Spanish Trip Diary, Part 2: Andalusia—Seville / Cordoba
Added 19 March 2006. Pictures and stories from our trip to Spain, from February 28 to March 10.
Palm trees, orange trees, and ancient buildings were quite representative of this region
Transportation and hotel notes
Though not exactly a cheap way to go, we loved the high-speed trains. Madrid to Seville in two hours. The trains are new, quiet, and smooth. Movies are available, but we instead listened to copies of the New Yorker and Anthony Bourdain's Kitchen Confidential on the iPod. The latter is a good book for foodies like us, though we could have done without the descriptions of the many injuries kitchen workers sustain.
Our Seville hotel was a four-star, so it was very swank and modern-looking. And they had pushed the two single beds together for us, saving us that bit of labour. (In Madrid, we actually had one double bed! Exciting. I mean, do Europeans not like to sleep together, or something? Weird.) Its location wasn't as nice as the one in Madrid, though. It was pretty close to the train station, but a bit of a hike to downtown.
As the Scotsmen seemed to have spent all their time building castles, so the Spanish seem to have whiled away many a year building Cathedrals. The Seville one wasn't as impressive as Tolédo's, but was still something to see. In fact, we were very reluctant to leave. Partly, this was because it was so beautiful. But also, it started to absolutely pour rain while we were in there. It was the only rain of the trip, and resulted in us seeing more Seville sights than expected, since we really didn't want to be outside for too long.
Inside of Seville Cathedral
Amazing pipe organ at the Cathedral
Another stop on the rainy period in Seville. We got a Spanish/English tour of a bullfighting ring (which continues to be used, but the season restarts in April), along with a small museum inside with bull's heads and bullfighting art and portraits. We also saw where the horses and bulls are kept. Somewhat interesting, but not a must-see.
Tour guide explaining what the different doors are used for in bullfighting
No photos from here, but we did enjoy seeing the piece at this small (and free!) museum. It had a focus on somewhat lesser-known Spanish artists.
An Alcazar is a fortress. We're not sure about the details of the history of the Cordoba Alcazar, because the explanations were all in Spanish. But it did have a lovely garden outside.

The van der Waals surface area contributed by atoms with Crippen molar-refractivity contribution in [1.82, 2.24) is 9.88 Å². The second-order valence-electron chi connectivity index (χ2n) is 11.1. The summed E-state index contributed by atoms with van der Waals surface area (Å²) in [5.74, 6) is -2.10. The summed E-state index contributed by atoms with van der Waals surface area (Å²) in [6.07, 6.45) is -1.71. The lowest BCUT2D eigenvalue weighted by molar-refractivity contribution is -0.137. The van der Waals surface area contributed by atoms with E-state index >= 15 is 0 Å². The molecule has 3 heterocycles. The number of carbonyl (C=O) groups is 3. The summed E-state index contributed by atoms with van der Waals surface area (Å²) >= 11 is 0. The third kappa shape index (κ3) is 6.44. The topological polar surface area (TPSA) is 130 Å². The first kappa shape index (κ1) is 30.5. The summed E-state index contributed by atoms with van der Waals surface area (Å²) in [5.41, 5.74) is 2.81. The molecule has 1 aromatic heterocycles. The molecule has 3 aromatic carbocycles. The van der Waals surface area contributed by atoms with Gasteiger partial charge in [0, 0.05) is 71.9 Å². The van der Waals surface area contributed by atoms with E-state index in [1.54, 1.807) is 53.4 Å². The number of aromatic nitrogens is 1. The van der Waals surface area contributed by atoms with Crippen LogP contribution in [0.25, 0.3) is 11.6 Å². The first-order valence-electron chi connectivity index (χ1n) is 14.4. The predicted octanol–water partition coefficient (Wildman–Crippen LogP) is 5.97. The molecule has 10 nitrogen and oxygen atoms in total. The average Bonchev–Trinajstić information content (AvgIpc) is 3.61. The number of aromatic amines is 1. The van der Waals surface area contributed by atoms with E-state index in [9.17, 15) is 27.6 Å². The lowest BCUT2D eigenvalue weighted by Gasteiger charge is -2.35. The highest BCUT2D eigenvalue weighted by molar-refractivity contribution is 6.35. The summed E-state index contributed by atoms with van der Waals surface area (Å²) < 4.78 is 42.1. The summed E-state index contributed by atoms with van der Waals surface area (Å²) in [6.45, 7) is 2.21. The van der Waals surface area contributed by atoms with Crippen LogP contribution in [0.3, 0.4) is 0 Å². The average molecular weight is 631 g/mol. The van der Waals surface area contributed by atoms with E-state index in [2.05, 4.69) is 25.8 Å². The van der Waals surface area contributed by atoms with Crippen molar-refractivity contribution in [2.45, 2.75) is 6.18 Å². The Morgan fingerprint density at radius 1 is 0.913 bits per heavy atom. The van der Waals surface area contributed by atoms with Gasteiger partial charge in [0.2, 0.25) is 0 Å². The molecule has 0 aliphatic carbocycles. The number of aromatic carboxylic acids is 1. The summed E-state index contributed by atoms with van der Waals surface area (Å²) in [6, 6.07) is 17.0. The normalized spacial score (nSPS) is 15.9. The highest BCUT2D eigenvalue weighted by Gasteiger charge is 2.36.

Overview of the Alcazar garden
Close up of one part of the garden. Cool shot, eh?
The main tourist attraction in Cordoba, the Mesquita is an enormous mosque built when the Arabs lived in these parts, that has since been turned into a Christian church. Most of the original architecture has remained intact, but they did build an enormous Cathedral right in the middle of it. It's the oddest thing to see (and hard to capture in a picture, since everything is so big).
Mesquita bell tower. This rang out several times while we were there (on a Sunday)
The "mosque" parts of the Mesquita. The whole theme are these repeating striped columns. The prayer niche is more ornate, but nothing like...
The cathedral built inside the mosque
Walking around Cordoba
It's an interesting city with some lovely parks and interesting, Arab-influenced architecture. The picture at the top of this page is of Cordoba.
Orange pickers were came across. They have a machine that shakes the oranges from the trees. Then they pick them off the ground. Seriously!
Window shopping in Seville
This is really the place! Mind you, all the shops were closed when we were walking around looking at them. But that's certainly a lot of shoes. I really don't know how you'd ever decide...
Watching the Oscar recap
The only English channel we had was CNN, but it did give us some Oscar news. Like everyone, I was surprised Brokeback Mountain didn't get best picture. Crash was pretty good, but I personally preferred Brokeback.
The food report
We did have a really fun, tasty dinner here at bistro that happened to have a French (from France) waiter. Jean made the mistake of ordering port here, and was told we'd have to go to Portugal for that. (Or, you know, Canada. :-) But we got a Spanish wine-based aperitif instead that was nice. The food menu was rather large and confusing, so he said he would recommend dishes for us. He did a fine job. We had:
For dessert we got complimentary Spanish dessert wine which, with the wine with dinner, was just enough to make us slightly tipsy. But hey, we weren't driving.
Unfortunately, this made our lunch in Cordoba kind of disappointing in comparison, since we ordered similar items but they just weren't prepared as well. It all seemed too greasy.
By this point (we'd also had a fried fish lunch—good, but), we were very much ready for different type of food. With vegetables. And maybe fruit. Both our guide books recommended this Italian place, and we decided that would be the ticket. But we didn't really have a good map of Seville—the tourist place was closed when we got there—and for some reason we didn't look up exactly where this restaurant was before leaving the hotel. We had the address, but...
So we were actually trying to find it by just walking around downtown and hoping we'd come across the street. Smart, eh? OK, so we finally asked a local. He didn't speak English, but we got enough down to find the place on our poor map.
And that Italian dinner was very nice. Big salad with vegetables and fruit; tomato-based and orange-based sauces on fresh pasta; and apple pie dessert. And the first sign of grains in the bread!
It was when checking out of our hotel that it finally dawned on me. Of course, a four-star hotel would have maps available for its clients. And indeed it did, all neatly stacked there on the check-in desk. D'oh.
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